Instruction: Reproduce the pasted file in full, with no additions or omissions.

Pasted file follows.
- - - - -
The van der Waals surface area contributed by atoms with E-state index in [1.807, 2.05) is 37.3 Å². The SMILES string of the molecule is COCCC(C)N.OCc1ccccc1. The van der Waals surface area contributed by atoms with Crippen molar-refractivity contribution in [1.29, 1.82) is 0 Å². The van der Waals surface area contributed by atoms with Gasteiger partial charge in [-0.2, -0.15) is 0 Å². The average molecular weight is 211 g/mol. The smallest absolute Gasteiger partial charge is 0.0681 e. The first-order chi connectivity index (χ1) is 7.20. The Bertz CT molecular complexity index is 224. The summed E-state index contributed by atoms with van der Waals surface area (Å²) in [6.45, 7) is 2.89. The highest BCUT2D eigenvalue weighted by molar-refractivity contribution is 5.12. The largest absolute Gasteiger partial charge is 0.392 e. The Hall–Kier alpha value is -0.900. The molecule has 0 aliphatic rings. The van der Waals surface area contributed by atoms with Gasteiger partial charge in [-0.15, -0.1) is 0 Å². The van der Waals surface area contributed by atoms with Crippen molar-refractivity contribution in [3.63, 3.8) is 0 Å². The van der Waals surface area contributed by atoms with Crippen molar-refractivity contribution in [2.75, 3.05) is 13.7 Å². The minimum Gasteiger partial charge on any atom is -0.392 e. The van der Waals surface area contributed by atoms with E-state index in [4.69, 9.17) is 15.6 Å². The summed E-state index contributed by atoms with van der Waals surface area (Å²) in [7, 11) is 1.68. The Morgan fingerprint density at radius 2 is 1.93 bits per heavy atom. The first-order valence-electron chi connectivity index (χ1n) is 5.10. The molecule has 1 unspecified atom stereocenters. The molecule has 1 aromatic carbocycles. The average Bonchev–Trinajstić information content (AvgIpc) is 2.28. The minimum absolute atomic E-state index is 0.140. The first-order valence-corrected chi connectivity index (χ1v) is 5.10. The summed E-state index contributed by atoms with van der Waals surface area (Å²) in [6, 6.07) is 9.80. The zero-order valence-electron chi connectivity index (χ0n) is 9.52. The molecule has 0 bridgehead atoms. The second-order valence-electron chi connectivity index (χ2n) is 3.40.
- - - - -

The van der Waals surface area contributed by atoms with E-state index in [1.807, 2.05) is 37.3 Å². The SMILES string of the molecule is COCCC(C)N.OCc1ccccc1. The van der Waals surface area contributed by atoms with Crippen molar-refractivity contribution in [1.29, 1.82) is 0 Å². The van der Waals surface area contributed by atoms with Gasteiger partial charge in [-0.2, -0.15) is 0 Å². The average molecular weight is 211 g/mol. The smallest absolute Gasteiger partial charge is 0.0681 e. The first-order chi connectivity index (χ1) is 7.20. The Bertz CT molecular complexity index is 224. The summed E-state index contributed by atoms with van der Waals surface area (Å²) in [6.45, 7) is 2.89. The highest BCUT2D eigenvalue weighted by molar-refractivity contribution is 5.12. The largest absolute Gasteiger partial charge is 0.392 e. The Hall–Kier alpha value is -0.900. The molecule has 0 aliphatic rings. The van der Waals surface area contributed by atoms with Gasteiger partial charge in [-0.15, -0.1) is 0 Å². The van der Waals surface area contributed by atoms with Crippen molar-refractivity contribution in [3.63, 3.8) is 0 Å². The van der Waals surface area contributed by atoms with Crippen molar-refractivity contribution in [2.75, 3.05) is 13.7 Å². The minimum Gasteiger partial charge on any atom is -0.392 e. The van der Waals surface area contributed by atoms with E-state index in [4.69, 9.17) is 15.6 Å². The summed E-state index contributed by atoms with van der Waals surface area (Å²) in [7, 11) is 1.68. The Morgan fingerprint density at radius 2 is 1.93 bits per heavy atom. The first-order valence-electron chi connectivity index (χ1n) is 5.10. The molecule has 1 unspecified atom stereocenters. The molecule has 1 aromatic carbocycles. The average Bonchev–Trinajstić information content (AvgIpc) is 2.28. The minimum absolute atomic E-state index is 0.140. The first-order valence-corrected chi connectivity index (χ1v) is 5.10. The summed E-state index contributed by atoms with van der Waals surface area (Å²) in [6, 6.07) is 9.80. The zero-order valence-electron chi connectivity index (χ0n) is 9.52. The molecule has 0 bridgehead atoms. The second-order valence-electron chi connectivity index (χ2n) is 3.40.